Mercedes boss Toto Wolff asserts that giving its drivers a car they have more confidence in is more important to its hopes of catching Red Bull than adding downforce.
The German outfit elected to persist with its zero sidepod concept for 2023, but its W14 car has failed to deliver the performance gains over the winter needed to challenge Red Bull, who have taken another giant step forward with an evolutionary version of its 2022 title-winning package.
Red Bull has won all four opening races in 2023, while Mercedes have only scooped a solitary podium and sit third in the Constructors’ standings behind engine customer Aston Martin.
Mercedes endured an arduous Azerbaijan Grand Prix, with lead driver Lewis Hamilton, unfortunate to drop five places after an ill-timed Safety Car, ending up behind both Ferraris and the Aston Martin of Fernando Alonso, as George Russell finished eighth.
Wolff has attributed overtaking proving incredibly difficult around the Baku City Circuit and the team heading down a “sub-optimum” set-up direction imposed on it by the interruption of the Sprint format as two primary factors behind its weekend troubles.
“There was very little overtaking even with a big pace difference,” he pointed out. “We headed into a sub-optimum set-up direction during FP1 and by the time we realised it was too late, and the car was in parc fermé conditions. It’s the same for everyone though under this format.
“The pace in free air today looked similar between ourselves, the Ferraris and the Aston Martins. It was hard to tell who was ultimately quicker though, because with the difficulty of overtaking you are stuck where you are stuck. The Red Bulls meanwhile sailed away into the sunset on merit.”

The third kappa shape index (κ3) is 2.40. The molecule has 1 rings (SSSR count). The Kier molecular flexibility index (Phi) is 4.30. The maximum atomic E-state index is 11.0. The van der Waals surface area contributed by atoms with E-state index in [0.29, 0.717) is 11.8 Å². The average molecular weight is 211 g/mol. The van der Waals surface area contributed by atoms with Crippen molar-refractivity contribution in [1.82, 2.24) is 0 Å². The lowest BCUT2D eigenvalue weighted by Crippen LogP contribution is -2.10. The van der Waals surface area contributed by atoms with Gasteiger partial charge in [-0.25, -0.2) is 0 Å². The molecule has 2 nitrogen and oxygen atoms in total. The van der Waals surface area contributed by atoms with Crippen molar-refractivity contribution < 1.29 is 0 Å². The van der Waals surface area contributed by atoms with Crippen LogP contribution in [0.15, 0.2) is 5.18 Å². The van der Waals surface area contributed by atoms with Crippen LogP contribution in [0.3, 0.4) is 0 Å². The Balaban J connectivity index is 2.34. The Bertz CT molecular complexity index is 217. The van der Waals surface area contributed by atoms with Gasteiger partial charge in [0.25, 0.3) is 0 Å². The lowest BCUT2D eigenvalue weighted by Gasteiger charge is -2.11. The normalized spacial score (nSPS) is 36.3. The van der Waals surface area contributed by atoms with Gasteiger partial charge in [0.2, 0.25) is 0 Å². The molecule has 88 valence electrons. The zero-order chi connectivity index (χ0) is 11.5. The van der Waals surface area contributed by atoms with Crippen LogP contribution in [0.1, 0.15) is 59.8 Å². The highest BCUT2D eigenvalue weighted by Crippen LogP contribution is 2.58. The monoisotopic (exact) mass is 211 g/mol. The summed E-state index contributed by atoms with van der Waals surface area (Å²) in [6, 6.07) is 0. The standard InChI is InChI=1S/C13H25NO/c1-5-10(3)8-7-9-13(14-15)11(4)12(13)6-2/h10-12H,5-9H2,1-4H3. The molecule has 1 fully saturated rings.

Both Mercedes drivers were unable to gain an extra position in the final stages, despite appearing to possess faster packages than the cars directly ahead of them.
Hamilton continuously found himself stuck in the wake of Carlos Sainz’s Ferrari while George Russell couldn’t fathom a way past Lance Stroll in the second Aston Martin.
The only car that was comfortably able to execute passes with the DRS open down the start-finish straight was Red Bull, with Max Verstappen possessing a speed advantage of 30 km/h when he passed polesitter Charles Leclerc for the race lead on Lap 4.
Verstappen would eventually be beaten to the race win by Red Bull team-mate Sergio Perez, who was classified 21s clear of Leclerc’s Ferrari in third.
Although Red Bull proved to be untouchable in race trim once again in Baku, Wolff is remaining optimistic that Mercedes can catch up to the Milton-Keynes side this year.
But the Austrian chief insists that reducing the downforce deficit isn’t the only thing that will enable the Silver Arrows to erode the huge gap that currently exists to Red Bull.
“If we can get the platform right though, I think we can close that gap this year,” he proclaimed. “It’s not about adding points of downforce, more giving the drivers a car that they have confidence in.”
Although Mercedes’ 2023 car has not been as unpredictable as its volatile predecessor, the W14 has proven itself to be highly susceptible to wild performance swings depending on track characteristics.
The Silver Arrows went from qualifying second and third in Melbourne to wounding up fifth and 11th on the grid for last Sunday’s race in Azerbaijan.
Hamilton conceded after his fifth-place finish in Azerbaijan that he was “counting down the days” to the upgrade package Mercedes is planning to introduce for the Emilia Romagna Grand Prix at the end of May.
Following on from Wolff’s comments in Bahrain that Mercedes had to accept its current car philosophy couldn’t yield the performance gains to be a winning one, it’s widely anticipated that at some stage this season the German side will adopt a new configuration of sidepod design.